Living in the land of Nod

Our internet was out for about 36 hours and, boy, did that throw a monkey wrench into my day! Thankfully, I had already written my post for Tuesday, so daughter #1 was able to schedule it for me. But without the internet I was limited in my activities as you can imagine.

I did buckle down and finish reading The Lincoln Highway, which I really enjoyed. (I thought the ending was fine.) For me, the narrative bogged down in the middle and some of the characters annoyed me a little, but on the whole it is a very good read and a welcome look back at life before television, the internet, iPhones, etc took over everyone’s life. The character of Billy, eight years old and an avid reader, is definitely not someone you would meet today–although I’m sure there are exceptions. In fact, it would be a good book for a lot of eight year olds to read (or to have read to them by a parent). They might learn something about “Heroes, Adventurers, and other Intrepid Travelers” who are not included in the Marvel Comic universe. You know, Achilles, Daniel Boone, Julius Caesar, Edmund Dantes, Thomas Edison…

This book will win no prizes, because its lessons are unpopular and old-fashioned, some are even canceled, but it is worth reading and probably re-reading.

I am of the opinion, Professor, that everything of value in this life must be earned. That it should be earned. Because those who are given anything of value without having to earn it are bound to squander it. I believe that one should earn respect. One should earn trust. One should earn the love of a woman, and the right to call oneself a man. And one should also earn the right to hope. At one time I had a wellspring of hope–a wellspring that I had not earned. And not knowing what it was worth, on the day I left my wife and child, I squandered it. So over the last eight and a half years, I have learned to live without hope, just as surely as Cain lived without it once he entered the land of Nod…That is, said Ulysses, until I met this boy.

There is an abundance of references–classical, literary, biblical–throughout the book. If you are like me, and you enjoy that, this book is for you. If you do not know your elbow from a hot rock, never mind.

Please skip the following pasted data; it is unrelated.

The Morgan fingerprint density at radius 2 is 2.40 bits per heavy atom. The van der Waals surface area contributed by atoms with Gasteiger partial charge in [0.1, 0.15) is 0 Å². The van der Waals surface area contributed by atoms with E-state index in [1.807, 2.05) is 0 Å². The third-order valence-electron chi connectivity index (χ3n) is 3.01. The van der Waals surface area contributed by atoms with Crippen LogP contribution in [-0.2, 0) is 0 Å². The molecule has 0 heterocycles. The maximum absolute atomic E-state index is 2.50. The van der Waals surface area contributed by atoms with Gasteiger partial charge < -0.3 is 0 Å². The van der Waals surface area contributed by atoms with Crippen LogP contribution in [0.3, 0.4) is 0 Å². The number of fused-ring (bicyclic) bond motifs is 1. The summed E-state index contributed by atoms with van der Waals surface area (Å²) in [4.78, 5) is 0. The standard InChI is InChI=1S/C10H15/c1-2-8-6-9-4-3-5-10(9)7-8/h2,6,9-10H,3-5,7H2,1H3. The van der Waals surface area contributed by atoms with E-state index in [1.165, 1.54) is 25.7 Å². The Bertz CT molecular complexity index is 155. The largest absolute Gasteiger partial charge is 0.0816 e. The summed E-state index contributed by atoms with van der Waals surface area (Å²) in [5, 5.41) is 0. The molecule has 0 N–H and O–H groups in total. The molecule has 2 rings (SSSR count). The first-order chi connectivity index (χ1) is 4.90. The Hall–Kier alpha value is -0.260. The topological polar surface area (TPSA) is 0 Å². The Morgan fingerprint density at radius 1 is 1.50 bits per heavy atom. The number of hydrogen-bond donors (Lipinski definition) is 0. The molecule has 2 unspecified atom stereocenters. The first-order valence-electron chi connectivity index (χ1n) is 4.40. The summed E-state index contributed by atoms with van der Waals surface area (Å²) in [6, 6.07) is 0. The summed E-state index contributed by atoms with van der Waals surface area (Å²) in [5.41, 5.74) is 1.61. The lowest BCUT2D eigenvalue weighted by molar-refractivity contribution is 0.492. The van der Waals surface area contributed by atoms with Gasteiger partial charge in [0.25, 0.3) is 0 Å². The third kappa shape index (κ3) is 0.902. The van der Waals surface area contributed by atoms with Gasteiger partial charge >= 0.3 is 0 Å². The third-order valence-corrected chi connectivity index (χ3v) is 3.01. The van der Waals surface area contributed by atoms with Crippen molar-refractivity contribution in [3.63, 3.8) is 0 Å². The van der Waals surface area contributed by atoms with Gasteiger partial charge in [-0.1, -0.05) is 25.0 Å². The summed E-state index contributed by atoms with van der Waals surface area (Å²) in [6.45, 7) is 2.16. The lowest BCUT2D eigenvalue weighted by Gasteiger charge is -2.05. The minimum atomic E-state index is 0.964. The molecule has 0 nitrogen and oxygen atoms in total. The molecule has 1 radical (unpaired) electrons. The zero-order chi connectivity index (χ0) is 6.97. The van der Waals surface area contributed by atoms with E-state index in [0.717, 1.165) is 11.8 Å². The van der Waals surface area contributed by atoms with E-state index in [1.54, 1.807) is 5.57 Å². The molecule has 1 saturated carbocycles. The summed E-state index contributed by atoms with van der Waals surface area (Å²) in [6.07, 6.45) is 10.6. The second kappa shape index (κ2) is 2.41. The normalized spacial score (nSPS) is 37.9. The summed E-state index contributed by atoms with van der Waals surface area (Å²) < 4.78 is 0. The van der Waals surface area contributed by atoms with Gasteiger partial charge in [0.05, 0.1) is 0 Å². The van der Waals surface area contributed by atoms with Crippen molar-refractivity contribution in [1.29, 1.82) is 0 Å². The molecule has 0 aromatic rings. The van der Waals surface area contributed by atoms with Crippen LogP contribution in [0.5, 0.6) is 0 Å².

Here’s an interview with Amor Towles. The first few paragraphs are off-putting–all the talk of bestsellers and falling in love–but you can just read the parts where AT is talking and ignore the insipid interviewer.

In other news, this is a good article about Ben Johnson. You will recall that he is the only Academy Award winner to have also been a Rodeo National Champion. Our mother was always a fan of Ben. I remember clearly her pointing him out to me the first time I saw Shane (1953). He played a cowboy named Chris who comes through in the end and does the right thing.

Reading this article inspired us to watch Junior Bonner (1972) which stars Steve McQueen along with Ben Johnson and Robert Preston.

I have always liked this movie because Steve seems very “real” in it. He has very few lines, but his character comes across in the same way Ben Johnson always does–as the genuine article.

We were able to watch this, because we could still use our DVD player even though our internet was down. Thanks be to God! I also watched several episodes of Miami Vice from season one (1984). This show is not so great as, say, NYPD Blue, but I still really enjoyed watching it. Such a nostalgic trip back to the 1980s! Those clothes and that hair! And Bruce Willis in a breakthrough role… (those pants!)

…Gina and Trudy, when not dressed as undercover prostitutes, wearing dirndl skirts and polo shirts…I looked just like Gina in 1984!

Yes, back when everyone had a waist. And, of course, there’s Don Johnson, the pride of Flat Creek, Missouri…

Give me an amen.